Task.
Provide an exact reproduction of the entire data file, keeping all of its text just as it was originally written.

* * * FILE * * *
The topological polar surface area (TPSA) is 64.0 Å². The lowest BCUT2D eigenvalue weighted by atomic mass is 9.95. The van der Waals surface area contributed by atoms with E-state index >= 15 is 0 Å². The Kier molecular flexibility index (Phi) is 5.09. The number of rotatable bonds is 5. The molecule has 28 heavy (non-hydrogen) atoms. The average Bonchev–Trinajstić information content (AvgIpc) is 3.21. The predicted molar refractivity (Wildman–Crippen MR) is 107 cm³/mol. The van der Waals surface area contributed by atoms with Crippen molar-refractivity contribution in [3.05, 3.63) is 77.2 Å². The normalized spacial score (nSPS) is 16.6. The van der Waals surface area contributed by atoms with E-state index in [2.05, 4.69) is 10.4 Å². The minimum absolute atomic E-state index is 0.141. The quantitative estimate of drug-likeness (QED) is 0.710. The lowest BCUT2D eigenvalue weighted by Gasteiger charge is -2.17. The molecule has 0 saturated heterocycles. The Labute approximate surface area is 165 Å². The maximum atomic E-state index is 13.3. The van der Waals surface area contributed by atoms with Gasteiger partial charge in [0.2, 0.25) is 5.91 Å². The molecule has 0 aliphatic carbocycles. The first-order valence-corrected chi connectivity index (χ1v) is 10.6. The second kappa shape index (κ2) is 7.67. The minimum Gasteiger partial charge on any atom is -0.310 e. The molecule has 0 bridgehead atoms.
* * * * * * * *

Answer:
The topological polar surface area (TPSA) is 64.0 Å². The lowest BCUT2D eigenvalue weighted by atomic mass is 9.95. The van der Waals surface area contributed by atoms with E-state index >= 15 is 0 Å². The Kier molecular flexibility index (Phi) is 5.09. The number of rotatable bonds is 5. The molecule has 28 heavy (non-hydrogen) atoms. The average Bonchev–Trinajstić information content (AvgIpc) is 3.21. The predicted molar refractivity (Wildman–Crippen MR) is 107 cm³/mol. The van der Waals surface area contributed by atoms with Crippen molar-refractivity contribution in [3.05, 3.63) is 77.2 Å². The normalized spacial score (nSPS) is 16.6. The van der Waals surface area contributed by atoms with E-state index in [2.05, 4.69) is 10.4 Å². The minimum absolute atomic E-state index is 0.141. The quantitative estimate of drug-likeness (QED) is 0.710. The lowest BCUT2D eigenvalue weighted by Gasteiger charge is -2.17. The molecule has 0 saturated heterocycles. The Labute approximate surface area is 165 Å². The maximum atomic E-state index is 13.3. The van der Waals surface area contributed by atoms with Gasteiger partial charge in [0.2, 0.25) is 5.91 Å². The molecule has 0 aliphatic carbocycles. The first-order valence-corrected chi connectivity index (χ1v) is 10.6. The second kappa shape index (κ2) is 7.67. The minimum Gasteiger partial charge on any atom is -0.310 e. The molecule has 0 bridgehead atoms.